STUDIO CITY (CBS) — Erin Marie Daly, the founder of Oxy Watchdog, visited KCAL9 Thursday to share how her brother’s tragic death pushed her into activism.
OxyContin became a subject of interest to Erin in the course of her day job, but her fascination with it took a personal turn when her youngest brother, Pat, became addicted to the painkiller.
He died of a heroin overdose in February 2009.
She is currently working on a book about her brother’s addiction and death, and the Oxy-to-heroin phenomenon in general. This blog relates to her research for that book.
Prescription drugs are now the fastest-growing drug problem in the United States. Drug overdose deaths now kill more people than car accidents nationwide, a trend that is being fueled by the uptick in pill addiction and overdoses.
Many times, abuse of prescription painkillers leads addicts to turn to heroin. It’s widely available, provides the same high, and is much cheaper. A single OxyContin pill – one of the most popular opiate painkillers – can cost up to $80, while a bag of heroin goes in many areas of the country for as little as $5.
The new face of opiate addiction isn’t what you’d expect. Young kids are getting started on prescription painkillers, thinking they are “clean” and “safe” because they are prescribed by doctors. But soon they find themselves addicted to opiates. These are kids from loving homes, middle-class, suburban communities. They have caring parents and go to good schools. They never thought they would end up as heroin addicts, but pills took them down that path.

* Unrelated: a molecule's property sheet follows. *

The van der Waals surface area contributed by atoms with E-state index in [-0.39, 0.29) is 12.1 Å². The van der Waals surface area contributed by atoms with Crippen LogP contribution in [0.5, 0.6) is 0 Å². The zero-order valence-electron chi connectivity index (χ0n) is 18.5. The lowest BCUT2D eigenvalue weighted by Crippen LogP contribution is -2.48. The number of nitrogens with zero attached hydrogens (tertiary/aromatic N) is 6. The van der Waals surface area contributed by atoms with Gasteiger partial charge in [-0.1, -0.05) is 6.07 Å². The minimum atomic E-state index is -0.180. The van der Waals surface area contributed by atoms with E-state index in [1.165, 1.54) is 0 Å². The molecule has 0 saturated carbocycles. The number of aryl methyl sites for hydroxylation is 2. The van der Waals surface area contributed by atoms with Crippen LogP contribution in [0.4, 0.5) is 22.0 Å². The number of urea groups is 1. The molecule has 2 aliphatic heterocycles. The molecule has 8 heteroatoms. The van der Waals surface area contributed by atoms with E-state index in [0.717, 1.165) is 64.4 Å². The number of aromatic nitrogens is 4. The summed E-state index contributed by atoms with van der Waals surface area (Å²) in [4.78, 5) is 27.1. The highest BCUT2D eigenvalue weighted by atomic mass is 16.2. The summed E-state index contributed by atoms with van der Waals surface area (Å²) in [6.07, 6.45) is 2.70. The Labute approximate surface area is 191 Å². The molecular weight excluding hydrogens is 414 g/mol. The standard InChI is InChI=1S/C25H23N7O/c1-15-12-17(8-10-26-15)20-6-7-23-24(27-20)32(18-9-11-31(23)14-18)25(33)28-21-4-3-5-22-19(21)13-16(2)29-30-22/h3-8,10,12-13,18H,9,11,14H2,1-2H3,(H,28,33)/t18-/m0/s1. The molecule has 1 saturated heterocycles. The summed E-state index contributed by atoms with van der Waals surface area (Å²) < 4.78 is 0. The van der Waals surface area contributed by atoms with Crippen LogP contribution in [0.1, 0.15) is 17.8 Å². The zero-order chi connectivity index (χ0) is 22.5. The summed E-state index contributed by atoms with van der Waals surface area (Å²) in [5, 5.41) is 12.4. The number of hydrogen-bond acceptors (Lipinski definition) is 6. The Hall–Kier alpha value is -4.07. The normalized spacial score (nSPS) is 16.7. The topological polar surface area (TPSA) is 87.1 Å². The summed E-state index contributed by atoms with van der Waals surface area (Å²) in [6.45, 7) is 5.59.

There have been changes recently that have shifted the prescription drug addiction epidemic. OxyContin’s maker reformulated the pill to make it supposedly harder to abuse. This isn’t necessarily the case, as there are already whole listservs and online conversations devoted to how to abuse the new version. The old Oxy is still available on the black market, where pills are sold alongside hardcore street drugs like meth and heroin. In some cases kids are turning to other prescription painkillers like Opana, which is responsible for a growing number of deaths in southern California. And in many cases kids are turning to heroin.
The lesson to be learned is to educate yourself on the dangers of prescription drugs. They are not always safe as prescribed, and just because they are manufactured by scientists and made in a factory, they are not innocuous. The blog Oxy Watchdog keeps tabs on the prescription painkiller epidemic and contains personal stories as well as a list of resources for families, friends and addicts.
For more information, visit Oxy Watchdog.